ATLANTIC CASUALTY INSURANCE COMPANY, Plaintiff–Appellee, v. Juan GARCIA and Maria Garcia, Defendants–Appellants.
Defendants-appellants, Juan and Maria Garcia (“the Garcias”), filed a claim with plaintiff-appellee, Atlantic Casualty Insurance Company (“Atlantic”), for insurance coverage. Atlantic responded by seeking declaratory judgment. The Garcias replied with counterclaims for breach of the policies and bad faith for denial of their claim. The district court granted summary judgment in favor of Atlantic. The Garcias now seek reversal.
The Garcias purchased commercial property at 2316 Ripley Street, Lake Station, Indiana (“the Property”), on August 9, 2004. During the Garcias' ownership, the Property was used to operate an automobile repair shop and a day spa. Prior to their ownership, the Property was used as a dry cleaning facility from approximately 1946 until 2000. The site contained six underground storage tanks used by the dry cleaning company. Four of these tanks were used for petroleum-based Stoddard solvent, one was used for gasoline, and the last for heating oil.
In 1999, the dry cleaning company reported a newly discovered leak from the Stoddard solvent tanks to the Indiana Department of Environmental Management (“IDEM”). In 2000, a site investigation was conducted, an Initial Site Characterization Report was prepared, and five groundwater monitoring wells were installed. On February 9, 2001, IDEM requested additional investigation to fully delineate the nature and extent of the petroleum pollution, as well as testing for volatile organic compounds. Due to a lack of information provided from the February 2001 request, IDEM requested additional testing on April 8, 2004.
The Garcias claim they had no knowledge of the preexisting environmental contamination before insuring with Atlantic. In September 2014, a letter from Environmental Inc., dated July 10, 2014, brought the contamination to the Garcias' attention. In the spring of 2015, the Garcias hired Environmental Inc. to investigate the Property. This investigation showed that the chemicals from the Stoddard solvent tanks, Perchloroethylene solvent, and heating oil still affected the Property.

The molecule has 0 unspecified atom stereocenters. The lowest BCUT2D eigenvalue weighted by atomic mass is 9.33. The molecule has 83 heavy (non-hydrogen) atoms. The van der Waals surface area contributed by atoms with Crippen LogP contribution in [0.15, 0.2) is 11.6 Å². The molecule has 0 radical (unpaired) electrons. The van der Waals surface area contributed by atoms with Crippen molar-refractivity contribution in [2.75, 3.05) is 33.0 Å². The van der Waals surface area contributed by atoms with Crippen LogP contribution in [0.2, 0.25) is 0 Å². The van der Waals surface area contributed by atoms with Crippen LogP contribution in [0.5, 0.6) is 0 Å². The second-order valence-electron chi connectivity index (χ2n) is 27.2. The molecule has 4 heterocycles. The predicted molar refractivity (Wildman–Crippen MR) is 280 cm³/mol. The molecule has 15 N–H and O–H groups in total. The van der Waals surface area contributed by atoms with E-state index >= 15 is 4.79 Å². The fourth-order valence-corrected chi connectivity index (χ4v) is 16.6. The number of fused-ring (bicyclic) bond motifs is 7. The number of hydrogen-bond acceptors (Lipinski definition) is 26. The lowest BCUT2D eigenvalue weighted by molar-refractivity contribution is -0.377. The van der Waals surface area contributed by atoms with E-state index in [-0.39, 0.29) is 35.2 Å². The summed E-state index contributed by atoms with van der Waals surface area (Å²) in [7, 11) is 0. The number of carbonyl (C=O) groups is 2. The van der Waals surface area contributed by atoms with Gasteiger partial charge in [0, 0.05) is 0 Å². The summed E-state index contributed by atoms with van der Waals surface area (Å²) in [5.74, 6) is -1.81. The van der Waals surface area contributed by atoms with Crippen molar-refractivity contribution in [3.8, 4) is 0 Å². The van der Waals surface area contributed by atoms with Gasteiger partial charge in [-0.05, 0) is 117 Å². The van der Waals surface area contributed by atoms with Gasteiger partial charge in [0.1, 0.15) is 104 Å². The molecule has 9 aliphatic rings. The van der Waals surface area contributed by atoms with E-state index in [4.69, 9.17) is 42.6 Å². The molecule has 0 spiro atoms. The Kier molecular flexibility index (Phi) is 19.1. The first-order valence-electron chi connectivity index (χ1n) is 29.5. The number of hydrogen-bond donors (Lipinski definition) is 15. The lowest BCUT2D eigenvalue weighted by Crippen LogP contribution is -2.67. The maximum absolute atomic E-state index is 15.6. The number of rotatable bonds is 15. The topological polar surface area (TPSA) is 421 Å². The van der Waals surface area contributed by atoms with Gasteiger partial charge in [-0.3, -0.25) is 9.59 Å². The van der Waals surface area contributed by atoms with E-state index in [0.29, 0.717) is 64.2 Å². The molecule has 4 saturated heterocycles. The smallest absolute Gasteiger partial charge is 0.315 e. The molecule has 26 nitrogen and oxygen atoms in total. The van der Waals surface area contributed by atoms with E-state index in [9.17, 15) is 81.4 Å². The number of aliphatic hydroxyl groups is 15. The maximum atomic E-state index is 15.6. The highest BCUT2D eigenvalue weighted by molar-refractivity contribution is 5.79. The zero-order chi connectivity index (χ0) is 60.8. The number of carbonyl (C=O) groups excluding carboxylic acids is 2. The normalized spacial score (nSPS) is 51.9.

Atlantic insured the Property with two policies that ran consecutively, starting on June 25, 2009, and ending on June 25, 2011. Both were substantially similar Commercial General Liability Coverage (“CGL”) policies. Both contained relevant exclusion provisions that modified the CGL policies through a “Claims in Process” exclusion and a “Total Pollution Exclusion.”
The “Insuring Agreement” language under the “Bodily Injury and Property Damage Liability” coverage states:
We will pay those sums that the insured becomes legally obligated to pay as damages because of “bodily injury” or “property damage” to which this insurance applies. We will have the right and duty to defend the insured against any “suit” seeking those damages. However, we will have no duty to defend the insured against any “suit” seeking damages for “bodily injury” or “property damage” to which this insurance does not apply. We may, at our discretion, investigate any “occurrence” and settle any claim or “suit” that may result.
The relevant language from the “Claims in Process” exclusion states:
1. any loss or claim for damages arising out of or related to “bodily injury” or “property damage”, whether known or unknown:
a. which first occurred prior to the inception date of this policy; or